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Описание презентации American Society and Literature 1. American Society по слайдам
American Society and Literature 1. American Society today. Values. Historical outline. 2. Immigration; dominant and minority groups. Race; ethnicity and religion; gender What is prejudice? What is discrimination?
Immigration 1820 -1978 Germany 6, 978, 000 14. 3 Italy 5, 294, 000 10. 9 Britain 4, 898, 000 10. 0 Ireland 4, 723, 000 9. 7 Austr-Hungary 4, 315, 000 8. 9 Russia 3, 374, 000 6. 9 Sweden 1, 272, 000 2. 6 Norway 856, 000 1. 8 France 751, 00 0 1.
Irish Immigration to the United States. 1717 – XX century. 1846 – 1855: 1, 442, 000 1856 – 1865: 582, 400 1866 – 1875: 645, 700 Literature of Irish Immigration: — Pre-famine generation (1780 -1845) — Famine generation (1845 -1875) — Third generation (1875 — 1925)
XX century Irish Literature F. Scott Fitzgerald (1896 -1940) — This Side of Paradise ; The Great Gatsby ; The Beautiful and Damned Eugene Gladstone O’Neill (1888 – 1953) — Anna Christie; The Hairy Ape; Beyond the Horizon; The Iceman Cometh; A Long Day’s Journey into Night Flannery O’Connor (1925 — 1964) — Wise Blood; The Violent Bear It Away; short stories
Contemporary Irish-American Literature James T. Farrell (1904 -1979): Studs Lonigan trilogy (1932 – 1935), Chicago Stories Edwin O’Connor: The Last Hurrah (1948) William Kennedy (1928 — ): Ironweed (1983), Cotton Club (1986), Quinn’s Book (1988)
Literature at the turn of the century Late 19 th century – romanticism and new realism (Mark Twain, Frank Norris, Stephen Crane, Jack London, Theodore Dreiser, Bret Harte) Early 20 th century Roaring 20 s, Jazz Age Great Depression, 30 s
African Americans Today. The making of African Americans in a white America African American Literature: Native Son, Richard Wright; The Street, Ann Petry; Invisible Man, Ralph Ellison Another Country, James Baldwin White “African” Literature – To Kill a Mocking Bird, Harper Lee
American 50 -60 s Civil Rights Act; Black Freedom Vietnam? The Rise and Fall of the Great Society The Making of a Youth Culture No Cease-Fire: 1969 -1974 60 s literature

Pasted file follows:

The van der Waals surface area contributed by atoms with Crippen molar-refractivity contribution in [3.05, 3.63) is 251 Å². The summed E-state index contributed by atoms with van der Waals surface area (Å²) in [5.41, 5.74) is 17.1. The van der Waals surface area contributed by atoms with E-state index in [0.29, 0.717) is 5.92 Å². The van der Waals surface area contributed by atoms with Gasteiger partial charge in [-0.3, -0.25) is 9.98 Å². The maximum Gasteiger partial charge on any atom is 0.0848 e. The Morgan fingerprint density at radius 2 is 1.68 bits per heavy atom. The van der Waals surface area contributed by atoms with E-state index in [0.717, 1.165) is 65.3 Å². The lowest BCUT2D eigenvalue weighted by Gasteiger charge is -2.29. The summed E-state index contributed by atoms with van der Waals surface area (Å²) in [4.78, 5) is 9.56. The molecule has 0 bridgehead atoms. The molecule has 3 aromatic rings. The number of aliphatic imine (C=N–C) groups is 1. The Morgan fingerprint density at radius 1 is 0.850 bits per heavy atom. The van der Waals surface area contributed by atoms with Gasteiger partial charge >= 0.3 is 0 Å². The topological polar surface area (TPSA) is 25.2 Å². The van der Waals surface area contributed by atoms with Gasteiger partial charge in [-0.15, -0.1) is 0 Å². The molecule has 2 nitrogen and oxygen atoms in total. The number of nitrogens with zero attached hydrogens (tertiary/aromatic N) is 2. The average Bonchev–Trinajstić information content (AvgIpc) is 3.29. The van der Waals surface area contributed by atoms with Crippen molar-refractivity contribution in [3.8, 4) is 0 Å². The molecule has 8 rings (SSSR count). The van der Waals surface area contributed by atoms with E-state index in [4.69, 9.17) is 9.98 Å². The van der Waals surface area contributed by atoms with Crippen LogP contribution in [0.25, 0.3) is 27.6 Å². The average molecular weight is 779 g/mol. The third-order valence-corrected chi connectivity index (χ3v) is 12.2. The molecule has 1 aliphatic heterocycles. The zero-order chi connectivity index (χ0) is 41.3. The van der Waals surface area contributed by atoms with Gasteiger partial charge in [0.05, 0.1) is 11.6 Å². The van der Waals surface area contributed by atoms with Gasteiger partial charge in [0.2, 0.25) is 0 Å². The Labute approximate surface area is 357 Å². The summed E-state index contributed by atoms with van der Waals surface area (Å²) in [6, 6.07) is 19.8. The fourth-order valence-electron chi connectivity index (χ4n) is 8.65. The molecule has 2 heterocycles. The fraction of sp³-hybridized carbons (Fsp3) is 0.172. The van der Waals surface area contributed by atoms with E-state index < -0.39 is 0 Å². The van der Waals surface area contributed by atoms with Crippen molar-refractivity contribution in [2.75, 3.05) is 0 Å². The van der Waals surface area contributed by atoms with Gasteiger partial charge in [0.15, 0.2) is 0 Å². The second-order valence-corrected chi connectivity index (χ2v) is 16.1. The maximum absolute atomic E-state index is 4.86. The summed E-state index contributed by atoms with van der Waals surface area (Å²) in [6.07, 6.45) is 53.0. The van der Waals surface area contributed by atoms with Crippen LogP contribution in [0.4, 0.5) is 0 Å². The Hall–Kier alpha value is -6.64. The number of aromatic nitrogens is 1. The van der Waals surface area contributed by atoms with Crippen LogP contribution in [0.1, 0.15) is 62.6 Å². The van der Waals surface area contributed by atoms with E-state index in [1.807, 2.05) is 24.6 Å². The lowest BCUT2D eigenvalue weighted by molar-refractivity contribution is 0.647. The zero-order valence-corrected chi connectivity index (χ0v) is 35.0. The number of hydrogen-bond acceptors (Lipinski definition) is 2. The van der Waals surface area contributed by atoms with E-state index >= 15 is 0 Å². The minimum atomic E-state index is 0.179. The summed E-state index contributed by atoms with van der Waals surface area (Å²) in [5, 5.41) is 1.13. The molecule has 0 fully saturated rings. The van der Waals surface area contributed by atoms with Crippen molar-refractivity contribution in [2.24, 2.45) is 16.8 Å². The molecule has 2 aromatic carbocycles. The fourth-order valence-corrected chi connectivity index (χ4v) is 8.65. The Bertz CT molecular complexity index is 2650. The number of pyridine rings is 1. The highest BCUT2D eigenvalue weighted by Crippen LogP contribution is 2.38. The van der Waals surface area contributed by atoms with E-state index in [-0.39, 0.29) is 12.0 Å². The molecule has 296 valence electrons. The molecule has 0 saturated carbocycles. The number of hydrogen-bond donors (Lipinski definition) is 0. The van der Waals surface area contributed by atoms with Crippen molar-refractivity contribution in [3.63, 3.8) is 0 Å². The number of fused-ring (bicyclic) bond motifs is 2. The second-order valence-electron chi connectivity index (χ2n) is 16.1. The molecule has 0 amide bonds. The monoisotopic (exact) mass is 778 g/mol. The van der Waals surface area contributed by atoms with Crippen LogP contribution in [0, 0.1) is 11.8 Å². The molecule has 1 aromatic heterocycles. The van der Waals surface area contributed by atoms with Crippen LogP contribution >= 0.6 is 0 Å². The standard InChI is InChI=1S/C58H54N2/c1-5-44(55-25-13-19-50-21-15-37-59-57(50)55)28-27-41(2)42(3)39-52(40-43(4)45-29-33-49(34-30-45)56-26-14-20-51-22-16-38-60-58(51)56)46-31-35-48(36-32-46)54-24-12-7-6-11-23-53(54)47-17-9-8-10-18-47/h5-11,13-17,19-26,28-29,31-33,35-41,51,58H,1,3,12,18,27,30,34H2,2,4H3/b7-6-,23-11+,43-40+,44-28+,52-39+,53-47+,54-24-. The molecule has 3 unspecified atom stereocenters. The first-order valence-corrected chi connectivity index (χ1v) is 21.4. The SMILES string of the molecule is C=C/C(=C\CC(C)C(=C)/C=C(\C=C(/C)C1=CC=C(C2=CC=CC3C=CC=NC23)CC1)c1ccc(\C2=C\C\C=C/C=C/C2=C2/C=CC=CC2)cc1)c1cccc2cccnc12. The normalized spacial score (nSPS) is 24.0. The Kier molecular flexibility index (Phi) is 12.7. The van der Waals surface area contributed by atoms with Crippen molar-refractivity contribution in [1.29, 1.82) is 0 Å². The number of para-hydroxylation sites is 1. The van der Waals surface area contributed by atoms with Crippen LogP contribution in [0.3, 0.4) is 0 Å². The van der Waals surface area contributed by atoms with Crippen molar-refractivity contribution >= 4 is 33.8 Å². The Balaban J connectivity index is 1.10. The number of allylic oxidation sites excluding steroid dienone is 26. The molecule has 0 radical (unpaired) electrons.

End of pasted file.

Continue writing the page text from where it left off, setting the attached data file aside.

Asian Americans Chinese Exclusion Act (1882) Chinatowns Today Chinese American Literature ( Amy Tan, Collection of Chinese American Short Stories ) The Wartime Japanese Evacuation Japanese American Short Stories
American Society What is it that holds a nation together? “ Two elements that define a nation are the desire on the part of the inhabitants to be governed together and the “common sympathy” installed by shared history, values and language”. (John Stuart Mill )
Minority Group with highest percent of county population Hispanic or Latino Black ( Afr — American ) American Indian and Alaskan native Asian Native Hawaiian, other Pacific Islander Two or more races, not Hispanic or Latino
Alexis de Tocqueville’s Democracy in America (1835 -1840) A systematic study of the links between democracy and civil society democracy could exist only by seeking a moral support in religion, and that religion could only prosper by accommodating itself to democracy the Americans’ inclination for civic association impressed as the key to their unprecedented ability to make democracy work.
Effectiveness of the regional governments Voter turnout; newspaper readership; membership in choral societies and football clubs, etc. «social capital» refers to features of social organization such as networks, norms, and social trust that facilitate coordination and cooperation for mutual benefit